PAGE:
“Whose responsibility is this?”- 29 January 2013

The girl has almost gone out of hands. She is nineteen years old, and attending a college. She does not do anything at home — no helping the mother in the kitchen, no helping the younger brother in his studies, no going to the market to buy things for the family…! All the time, she has ear-plugs on and she is listening to some music, or talking to her friends on the cellphone. All attempts by the mother to make the girl see sense and become a more meaningful part of the family that also has grandparents, have failed. When the woman of the house talks to her husband about moulding the girl properly, the man says in a dry tone, “That’s not my responsibility. You are at home all the time, and I am travelling for at least one week in a month, then it is your responsibility.” No arguing helps. No crying helps. The girl is going out of hands. For, she keeps coming back home late in the evening. She does not eat her meals regularly. She does not get much of pocket money from home, but seems to have a lot of money with her and is spending on her new clothes. When the mother asks where she got the money from to buy the new expensive dress, the girl shrugs her shoulders and says nothing. This adamance also shocks not just the mother but also the grandparents with whom the girl has not spoken for months. “How can we get such girl married?” the mother worries. “That is your responsibility,” says the father.

There is another case, one among many which I deal with in my psychological clinic. This boy was well behaved just until a couple of years ago. He studied well, and followed a routine that was the envy of all other families. Then he entered teens, and went almost berserk. He just does not listen to anybody in the house. The mother keeps trying her best to bring the boy back on the rails, but the young brat just does not bother. He also does not study, does not eat his meals in time, even does not bathe for days, and hates being told to study when the exams come closer. The mother tries to discipline the child, but the fellow responds only negatively. No amount of wise and caring words have helped so far. When the mother urges the father to discipline the child, he says, “That is your responsibility. You are mother and you should tackle him. Not me. Not my cup of tea. The fellow is very arrogant and does not listen to me. I keep getting ulcers because of his adamance. You manage your son. Not me.” And when the mother fails to discipline the child, the father is all willing to blame only his wife, and not the child.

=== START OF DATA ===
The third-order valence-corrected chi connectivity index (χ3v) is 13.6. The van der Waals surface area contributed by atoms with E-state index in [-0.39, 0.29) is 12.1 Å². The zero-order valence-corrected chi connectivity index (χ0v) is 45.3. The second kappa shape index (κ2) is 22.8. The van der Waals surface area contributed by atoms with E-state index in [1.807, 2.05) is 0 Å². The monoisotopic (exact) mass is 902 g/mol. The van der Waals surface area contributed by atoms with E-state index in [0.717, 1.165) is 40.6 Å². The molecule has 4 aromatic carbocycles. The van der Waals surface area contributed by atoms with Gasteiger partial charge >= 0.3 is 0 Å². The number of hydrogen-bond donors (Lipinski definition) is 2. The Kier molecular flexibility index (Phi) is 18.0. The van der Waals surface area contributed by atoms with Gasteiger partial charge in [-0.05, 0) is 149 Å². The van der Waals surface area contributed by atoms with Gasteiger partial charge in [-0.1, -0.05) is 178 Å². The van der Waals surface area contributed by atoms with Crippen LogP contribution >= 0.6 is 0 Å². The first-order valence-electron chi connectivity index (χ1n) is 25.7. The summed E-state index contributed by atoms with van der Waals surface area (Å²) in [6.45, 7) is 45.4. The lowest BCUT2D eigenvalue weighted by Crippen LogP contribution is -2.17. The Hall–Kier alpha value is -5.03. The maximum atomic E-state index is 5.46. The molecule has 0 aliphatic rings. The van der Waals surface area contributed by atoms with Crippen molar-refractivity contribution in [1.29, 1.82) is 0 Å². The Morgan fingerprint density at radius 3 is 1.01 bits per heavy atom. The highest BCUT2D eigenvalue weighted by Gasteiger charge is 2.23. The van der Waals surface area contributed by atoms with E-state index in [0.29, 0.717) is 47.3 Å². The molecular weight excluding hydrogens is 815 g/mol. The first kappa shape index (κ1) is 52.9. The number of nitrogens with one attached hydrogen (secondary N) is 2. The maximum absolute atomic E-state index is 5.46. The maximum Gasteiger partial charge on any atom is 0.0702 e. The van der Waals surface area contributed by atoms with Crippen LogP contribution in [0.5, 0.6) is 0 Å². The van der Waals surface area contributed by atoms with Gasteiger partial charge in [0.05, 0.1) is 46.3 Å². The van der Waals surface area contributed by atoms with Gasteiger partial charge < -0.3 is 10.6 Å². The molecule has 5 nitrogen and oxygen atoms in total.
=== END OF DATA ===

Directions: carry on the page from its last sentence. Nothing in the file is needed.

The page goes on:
There is yet another and worse case. In this family, the father drinks alcohol every evening. He offers his ten-year-old son a sip or two. In the past one year or so, the boy has not got addicted to those couple of sips. The mother shouts at the boy, but the boy says openly, “Daddy gives me whisky. I like it.” The question is not of whisky; it is of discipline and virtuous upbringing of the child. Please spare the child. And you also do not drink at home. That is actually spoiling the child. Why don’t you understand?”, the mother yells. The father says most indifferently, “Look, I will do whatever I wish and I am doing all that with my own money. This is my house and you cannot command me to do things.” 
These are not just the three cases I have come across. There are countless such cases of young boys and girls going out of hand, going berserk. There also are cases where the mother’s indifference has spoilt things. But mostly, it is the man of the house who accepts no responsibility of grooming the child. He shoves that task to is wife, and enjoys life with responsibility towards his own children. I also came in contact with a family in which the woman said in disgust, “after all, he is your son, too.” To that statement, the man said, “I don’t know!” What did he mean by “I don’t know”? Did he want to disown fatherhood of the child? 
This is a big question. Whose children are these? Whose responsibility is this?
It is unfortunate that in a shockingly big number of average Indian families, the task of grooming the children has been thrust upon the woman of the house. This is not happy picture at all. In fact, such families cannot expect to be happy in a true sense. Yet, very few families ever give any thought to the issue. On the contrary, the number of men disowning any responsibility towards their own kids is growing with every passing day. 
To all such men, I tell, “Look, you cannot run away from your responsibilities towards your own kids. You should become a good and responsible father.”

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